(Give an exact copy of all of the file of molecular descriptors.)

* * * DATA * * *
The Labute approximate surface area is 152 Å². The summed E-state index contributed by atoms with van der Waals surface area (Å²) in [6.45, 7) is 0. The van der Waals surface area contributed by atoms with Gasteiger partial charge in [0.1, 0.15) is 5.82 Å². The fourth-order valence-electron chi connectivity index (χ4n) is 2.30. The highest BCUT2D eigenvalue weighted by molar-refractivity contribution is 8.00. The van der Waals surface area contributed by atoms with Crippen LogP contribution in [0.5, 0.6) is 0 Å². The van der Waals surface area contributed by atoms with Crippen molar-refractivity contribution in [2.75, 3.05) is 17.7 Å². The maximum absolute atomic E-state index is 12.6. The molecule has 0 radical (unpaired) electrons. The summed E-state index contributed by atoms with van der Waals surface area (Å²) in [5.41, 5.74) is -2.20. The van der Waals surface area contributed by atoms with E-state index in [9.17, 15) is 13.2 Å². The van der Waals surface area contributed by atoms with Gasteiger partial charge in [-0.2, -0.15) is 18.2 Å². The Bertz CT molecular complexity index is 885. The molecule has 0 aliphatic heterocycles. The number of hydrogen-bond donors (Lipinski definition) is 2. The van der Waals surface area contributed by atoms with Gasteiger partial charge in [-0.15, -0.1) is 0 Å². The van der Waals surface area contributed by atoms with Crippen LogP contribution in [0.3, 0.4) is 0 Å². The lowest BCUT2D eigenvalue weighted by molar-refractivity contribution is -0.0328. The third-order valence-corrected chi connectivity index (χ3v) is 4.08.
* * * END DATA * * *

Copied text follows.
The Labute approximate surface area is 152 Å². The summed E-state index contributed by atoms with van der Waals surface area (Å²) in [6.45, 7) is 0. The van der Waals surface area contributed by atoms with Gasteiger partial charge in [0.1, 0.15) is 5.82 Å². The fourth-order valence-electron chi connectivity index (χ4n) is 2.30. The highest BCUT2D eigenvalue weighted by molar-refractivity contribution is 8.00. The van der Waals surface area contributed by atoms with Crippen LogP contribution in [0.5, 0.6) is 0 Å². The van der Waals surface area contributed by atoms with Crippen molar-refractivity contribution in [2.75, 3.05) is 17.7 Å². The maximum absolute atomic E-state index is 12.6. The molecule has 0 radical (unpaired) electrons. The summed E-state index contributed by atoms with van der Waals surface area (Å²) in [5.41, 5.74) is -2.20. The van der Waals surface area contributed by atoms with E-state index in [9.17, 15) is 13.2 Å². The van der Waals surface area contributed by atoms with Gasteiger partial charge in [-0.2, -0.15) is 18.2 Å². The Bertz CT molecular complexity index is 885. The molecule has 0 aliphatic heterocycles. The number of hydrogen-bond donors (Lipinski definition) is 2. The van der Waals surface area contributed by atoms with Gasteiger partial charge in [-0.15, -0.1) is 0 Å². The van der Waals surface area contributed by atoms with Crippen LogP contribution in [0.3, 0.4) is 0 Å². The lowest BCUT2D eigenvalue weighted by molar-refractivity contribution is -0.0328. The third-order valence-corrected chi connectivity index (χ3v) is 4.08.